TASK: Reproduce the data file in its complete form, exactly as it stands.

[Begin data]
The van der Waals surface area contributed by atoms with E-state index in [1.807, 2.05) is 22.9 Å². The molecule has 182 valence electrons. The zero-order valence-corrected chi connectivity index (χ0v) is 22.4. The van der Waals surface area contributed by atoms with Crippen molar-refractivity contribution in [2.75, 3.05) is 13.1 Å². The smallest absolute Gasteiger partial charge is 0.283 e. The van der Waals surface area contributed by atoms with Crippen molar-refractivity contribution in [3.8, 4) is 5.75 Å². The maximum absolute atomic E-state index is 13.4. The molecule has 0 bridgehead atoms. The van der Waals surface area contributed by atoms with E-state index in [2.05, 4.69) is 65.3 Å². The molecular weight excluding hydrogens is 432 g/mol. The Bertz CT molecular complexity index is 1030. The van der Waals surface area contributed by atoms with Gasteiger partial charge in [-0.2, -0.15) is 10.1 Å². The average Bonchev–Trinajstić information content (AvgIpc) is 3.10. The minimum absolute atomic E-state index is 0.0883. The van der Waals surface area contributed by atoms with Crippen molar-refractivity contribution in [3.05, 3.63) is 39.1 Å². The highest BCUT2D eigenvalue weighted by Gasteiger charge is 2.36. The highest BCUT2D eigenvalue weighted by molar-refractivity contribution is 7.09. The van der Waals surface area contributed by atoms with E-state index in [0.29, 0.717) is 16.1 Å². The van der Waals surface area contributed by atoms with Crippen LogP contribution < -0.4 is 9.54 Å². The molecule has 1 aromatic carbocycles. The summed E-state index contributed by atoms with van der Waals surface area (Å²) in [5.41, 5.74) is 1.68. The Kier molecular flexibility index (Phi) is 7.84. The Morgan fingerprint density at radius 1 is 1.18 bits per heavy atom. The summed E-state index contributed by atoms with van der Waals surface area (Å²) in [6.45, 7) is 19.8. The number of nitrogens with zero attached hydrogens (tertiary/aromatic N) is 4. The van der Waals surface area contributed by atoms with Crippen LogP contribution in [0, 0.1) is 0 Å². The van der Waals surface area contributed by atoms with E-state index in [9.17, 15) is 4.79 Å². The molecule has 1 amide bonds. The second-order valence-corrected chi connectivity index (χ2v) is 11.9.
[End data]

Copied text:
The van der Waals surface area contributed by atoms with E-state index in [1.807, 2.05) is 22.9 Å². The molecule has 182 valence electrons. The zero-order valence-corrected chi connectivity index (χ0v) is 22.4. The van der Waals surface area contributed by atoms with Crippen molar-refractivity contribution in [2.75, 3.05) is 13.1 Å². The smallest absolute Gasteiger partial charge is 0.283 e. The van der Waals surface area contributed by atoms with Crippen molar-refractivity contribution in [3.8, 4) is 5.75 Å². The maximum absolute atomic E-state index is 13.4. The molecule has 0 bridgehead atoms. The van der Waals surface area contributed by atoms with E-state index in [2.05, 4.69) is 65.3 Å². The molecular weight excluding hydrogens is 432 g/mol. The Bertz CT molecular complexity index is 1030. The van der Waals surface area contributed by atoms with Gasteiger partial charge in [-0.2, -0.15) is 10.1 Å². The average Bonchev–Trinajstić information content (AvgIpc) is 3.10. The minimum absolute atomic E-state index is 0.0883. The van der Waals surface area contributed by atoms with Crippen molar-refractivity contribution in [3.05, 3.63) is 39.1 Å². The highest BCUT2D eigenvalue weighted by Gasteiger charge is 2.36. The highest BCUT2D eigenvalue weighted by molar-refractivity contribution is 7.09. The van der Waals surface area contributed by atoms with E-state index in [0.29, 0.717) is 16.1 Å². The van der Waals surface area contributed by atoms with Crippen LogP contribution < -0.4 is 9.54 Å². The molecule has 1 aromatic carbocycles. The summed E-state index contributed by atoms with van der Waals surface area (Å²) in [5.41, 5.74) is 1.68. The Kier molecular flexibility index (Phi) is 7.84. The Morgan fingerprint density at radius 1 is 1.18 bits per heavy atom. The summed E-state index contributed by atoms with van der Waals surface area (Å²) in [6.45, 7) is 19.8. The number of nitrogens with zero attached hydrogens (tertiary/aromatic N) is 4. The van der Waals surface area contributed by atoms with Crippen LogP contribution in [0, 0.1) is 0 Å². The van der Waals surface area contributed by atoms with E-state index in [9.17, 15) is 4.79 Å². The molecule has 1 amide bonds. The second-order valence-corrected chi connectivity index (χ2v) is 11.9.